Heavy lifting a way of life

Weight: A trio of competitive power lifters who train in Columbia shows that size and age don't limit success in the sport.

Howard At Play

August 25, 2002|By Nathan Max | Nathan Max,SPECIAL TO THE SUN

Howard Sturman, Iain Burgess and Cathy Solan do not fit the stereotype of a power lifter. None has colossal size; their combined ages add up to 146 years, and they all work in white-collar jobs.

"One of the rarities between the three of us is we have no tattoos," said Sturman, who lives in Columbia's Hickory Ridge village.

"We're a little bit older," he said. "It catches people off guard, because they say, `At your age, you shouldn't be doing this kind of stuff.' But we all have the intensity level to compete. None of us are slowing down as we get older."

Another similarity of the three who train at the Colosseum gym in Columbia is their success.

Sturman, 44, who is competing this weekend at the USA Power Lifting Organization (USAPL) National Bench Press Championships in Bedford Heights, Ohio, holds the World National Power Lifting Federation record in the bench press for his age and weight class.

He set it in November with a lift of 375 pounds - approaching twice his bodyweight.

At 5-foot-10, 198 pounds, Sturman hopes he can break the USAPL record for the 40-44 age group, which stood at 382.5 pounds before the weekend.

"I have a shot at it if I do well," said Sturman, who is president of a medical supply company. "My goal ultimately is to bench press 400 pounds, or twice my body weight. I am almost as strong as I was when I was 23 years old, and I was lifting back then."

Sturman's comrades have been even more successful.

Burgess, 58, who coaches both Sturman and Solan, holds three national records for his size in the 55-59 age group.

At 5-3, 132 pounds, Burgess set the marks in three styles of lifting; he bench-pressed 220 pounds, squatted 352 pounds and dead-lifted 374 pounds in a 1999 competition. Official records can be set only in competition.

Burgess also won an International Power Lifting Federation silver overall medal in the 40-44 age group in 1984 at age 40. More recently, he won bronze overall medals in 1998 and 1999 in the 55-59 age group.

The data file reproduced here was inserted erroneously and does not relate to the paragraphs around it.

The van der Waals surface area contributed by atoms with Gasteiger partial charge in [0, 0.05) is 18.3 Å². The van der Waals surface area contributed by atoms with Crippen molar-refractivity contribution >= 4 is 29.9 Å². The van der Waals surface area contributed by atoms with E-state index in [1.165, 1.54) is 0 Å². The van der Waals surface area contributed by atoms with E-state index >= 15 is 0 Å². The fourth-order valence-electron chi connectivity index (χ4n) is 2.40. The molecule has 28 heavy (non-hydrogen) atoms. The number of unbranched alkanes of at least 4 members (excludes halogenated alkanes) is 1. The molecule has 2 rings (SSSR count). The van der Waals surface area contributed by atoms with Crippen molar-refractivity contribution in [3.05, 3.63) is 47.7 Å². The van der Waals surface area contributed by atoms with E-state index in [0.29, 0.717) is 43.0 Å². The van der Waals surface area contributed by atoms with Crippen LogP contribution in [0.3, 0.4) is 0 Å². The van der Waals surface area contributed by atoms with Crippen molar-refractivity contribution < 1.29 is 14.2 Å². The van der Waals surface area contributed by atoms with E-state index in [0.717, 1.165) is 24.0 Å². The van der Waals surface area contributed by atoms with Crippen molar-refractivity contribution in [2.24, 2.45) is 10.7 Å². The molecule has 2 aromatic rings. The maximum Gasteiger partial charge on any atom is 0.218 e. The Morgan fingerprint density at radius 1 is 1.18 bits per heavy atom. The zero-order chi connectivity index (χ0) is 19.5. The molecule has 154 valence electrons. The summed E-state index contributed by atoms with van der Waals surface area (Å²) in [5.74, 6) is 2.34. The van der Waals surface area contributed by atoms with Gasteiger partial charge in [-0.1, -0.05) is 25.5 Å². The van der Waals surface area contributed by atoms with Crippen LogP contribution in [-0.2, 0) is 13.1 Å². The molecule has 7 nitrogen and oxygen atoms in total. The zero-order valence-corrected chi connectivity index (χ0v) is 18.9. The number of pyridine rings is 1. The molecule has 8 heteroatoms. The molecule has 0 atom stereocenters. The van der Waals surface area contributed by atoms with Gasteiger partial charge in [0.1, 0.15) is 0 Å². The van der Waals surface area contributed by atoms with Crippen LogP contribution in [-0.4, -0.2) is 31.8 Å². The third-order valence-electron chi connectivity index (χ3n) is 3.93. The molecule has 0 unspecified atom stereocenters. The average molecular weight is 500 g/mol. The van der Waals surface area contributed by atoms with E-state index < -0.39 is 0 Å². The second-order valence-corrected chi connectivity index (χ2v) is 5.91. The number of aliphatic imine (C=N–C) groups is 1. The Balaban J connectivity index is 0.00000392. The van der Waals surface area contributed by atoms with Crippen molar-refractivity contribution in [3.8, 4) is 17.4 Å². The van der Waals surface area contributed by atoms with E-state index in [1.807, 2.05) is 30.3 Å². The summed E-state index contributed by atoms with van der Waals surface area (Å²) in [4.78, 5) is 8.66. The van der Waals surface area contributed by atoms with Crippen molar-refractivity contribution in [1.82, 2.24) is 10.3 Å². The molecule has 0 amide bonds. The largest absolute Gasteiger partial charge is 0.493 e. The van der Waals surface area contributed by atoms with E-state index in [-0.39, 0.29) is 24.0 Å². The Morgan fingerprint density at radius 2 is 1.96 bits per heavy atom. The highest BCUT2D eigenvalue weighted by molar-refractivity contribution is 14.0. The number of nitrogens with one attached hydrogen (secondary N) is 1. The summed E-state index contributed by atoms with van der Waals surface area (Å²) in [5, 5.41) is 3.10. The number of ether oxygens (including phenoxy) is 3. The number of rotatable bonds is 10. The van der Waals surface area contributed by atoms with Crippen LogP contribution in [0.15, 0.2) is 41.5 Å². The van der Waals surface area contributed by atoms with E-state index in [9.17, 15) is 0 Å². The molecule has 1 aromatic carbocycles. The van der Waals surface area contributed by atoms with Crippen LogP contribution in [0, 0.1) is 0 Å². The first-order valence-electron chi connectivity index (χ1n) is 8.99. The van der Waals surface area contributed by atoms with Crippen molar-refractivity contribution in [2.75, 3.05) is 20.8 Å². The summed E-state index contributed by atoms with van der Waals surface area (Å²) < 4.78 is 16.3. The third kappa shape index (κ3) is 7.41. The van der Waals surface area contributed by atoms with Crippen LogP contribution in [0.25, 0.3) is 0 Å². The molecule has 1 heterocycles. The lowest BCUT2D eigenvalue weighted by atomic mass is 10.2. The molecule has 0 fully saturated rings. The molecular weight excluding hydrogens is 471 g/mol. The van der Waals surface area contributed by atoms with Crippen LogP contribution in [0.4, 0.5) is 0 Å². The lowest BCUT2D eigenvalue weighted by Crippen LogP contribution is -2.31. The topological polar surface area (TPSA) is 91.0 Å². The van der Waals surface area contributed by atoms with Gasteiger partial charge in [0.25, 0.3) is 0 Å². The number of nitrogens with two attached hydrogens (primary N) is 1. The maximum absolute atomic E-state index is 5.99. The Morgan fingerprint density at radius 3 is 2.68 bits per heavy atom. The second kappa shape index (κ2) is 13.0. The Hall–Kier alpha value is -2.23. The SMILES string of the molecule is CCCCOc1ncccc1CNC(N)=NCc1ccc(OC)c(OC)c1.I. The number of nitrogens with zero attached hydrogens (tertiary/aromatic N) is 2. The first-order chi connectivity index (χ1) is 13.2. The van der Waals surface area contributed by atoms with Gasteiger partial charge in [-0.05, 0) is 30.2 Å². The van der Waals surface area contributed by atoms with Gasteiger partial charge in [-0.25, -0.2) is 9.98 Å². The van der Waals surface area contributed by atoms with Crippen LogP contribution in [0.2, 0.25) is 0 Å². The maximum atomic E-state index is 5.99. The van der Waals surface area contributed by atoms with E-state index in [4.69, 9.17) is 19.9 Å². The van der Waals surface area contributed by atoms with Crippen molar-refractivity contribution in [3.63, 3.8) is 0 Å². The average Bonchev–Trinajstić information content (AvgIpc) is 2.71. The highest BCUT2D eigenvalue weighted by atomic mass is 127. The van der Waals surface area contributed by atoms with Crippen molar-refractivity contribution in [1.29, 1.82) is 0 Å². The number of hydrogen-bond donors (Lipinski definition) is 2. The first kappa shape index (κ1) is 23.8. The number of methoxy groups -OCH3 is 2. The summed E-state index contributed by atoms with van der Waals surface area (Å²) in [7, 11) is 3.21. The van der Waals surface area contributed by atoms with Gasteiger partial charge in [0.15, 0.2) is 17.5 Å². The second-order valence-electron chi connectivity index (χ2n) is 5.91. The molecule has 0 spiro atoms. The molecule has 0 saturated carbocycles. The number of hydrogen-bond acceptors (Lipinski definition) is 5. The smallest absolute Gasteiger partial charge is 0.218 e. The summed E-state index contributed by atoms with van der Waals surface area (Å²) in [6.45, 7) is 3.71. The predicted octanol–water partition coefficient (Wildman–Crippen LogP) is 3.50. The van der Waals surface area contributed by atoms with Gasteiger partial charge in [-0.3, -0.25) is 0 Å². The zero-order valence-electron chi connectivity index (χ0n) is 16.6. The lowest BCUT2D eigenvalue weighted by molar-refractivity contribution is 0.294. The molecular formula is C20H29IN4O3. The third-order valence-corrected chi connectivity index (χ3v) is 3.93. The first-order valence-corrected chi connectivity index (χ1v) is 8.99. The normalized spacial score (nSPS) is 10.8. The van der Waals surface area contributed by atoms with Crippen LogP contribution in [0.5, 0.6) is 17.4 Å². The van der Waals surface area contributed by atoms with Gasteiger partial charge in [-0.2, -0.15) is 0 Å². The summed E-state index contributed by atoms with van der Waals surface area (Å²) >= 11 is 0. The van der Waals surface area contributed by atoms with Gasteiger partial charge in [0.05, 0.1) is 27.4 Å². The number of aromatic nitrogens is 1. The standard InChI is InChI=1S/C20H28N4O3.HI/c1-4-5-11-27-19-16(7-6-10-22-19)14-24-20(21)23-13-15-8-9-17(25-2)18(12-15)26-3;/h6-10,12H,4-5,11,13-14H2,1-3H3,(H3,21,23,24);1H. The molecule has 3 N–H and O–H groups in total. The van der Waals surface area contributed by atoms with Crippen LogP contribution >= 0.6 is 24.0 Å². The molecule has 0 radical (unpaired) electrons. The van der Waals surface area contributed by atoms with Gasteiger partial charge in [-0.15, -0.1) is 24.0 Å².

"I like coaching a lot, but I also still like competing," said Burgess, an engineer for 25 years before becoming a personal trainer.

"Sometimes coaching is harder, because you've got somebody else's lifts in your hands. If you're competing, and you screw it up, hey, it's you. You only have to look at yourself," he said.

At 5 feet and 97 pounds, Solan, who is Burgess' prize pupil, competes in the open division against lifters half her age (44). In the past four years, she has finished second against all competitors in her weight class and won the overall title in the 40-44 age group at the USAPL National Championships.

Although they still train, Burgess and Solan are both taking a year's respite from competition

Solan, who teaches horseback riding and specializes in dressage at the Columbia Horse Center, also has set three national meet records.

In 2000, she squatted 248 pounds, dead-lifted 292 pounds, and totaled 650 combined pounds in the squat, dead lift and bench press. Internationally, Solan took home the dead lift bronze medal last year in the open division with a lift of 297 pounds.

Solan's success is even more remarkable considering the circumstances of her entry into the sport.

At 31, she suffered a broken neck when a horse fell on her.

When Solan was well enough to begin rehabilitation, she did not fit the equipment because of her slight stature.

"There happened to be a power-lifting coach teaching at that gym at the time, and he took me aside and started showing me some of the free weights," said Solan. "And eventually I got into the sport. It turned out I was pretty strong. Then when I started training with Iain, my power lifting career really took off," she said.

For Sturman, who competes in the bench press, this weekend's competition gives him little margin for error.

Bench pressers must keep their feet firmly planted on the floor, with buttocks on the bench. The bar must stop on their chest, and they must show control at the top. If a lifter fails three times, he or she is out of the competition.

"In a basketball game or a football game, you have many areas to shine or to really [mess] up, whereas in a meet, when you lay down and lift that bar you might only have 30 seconds," Sturman said.

"It's akin to a gymnastics competition or a vault," he said. "You might have trained for six months for three attempts for a total of a minute and a half of competition. You're under the gun."

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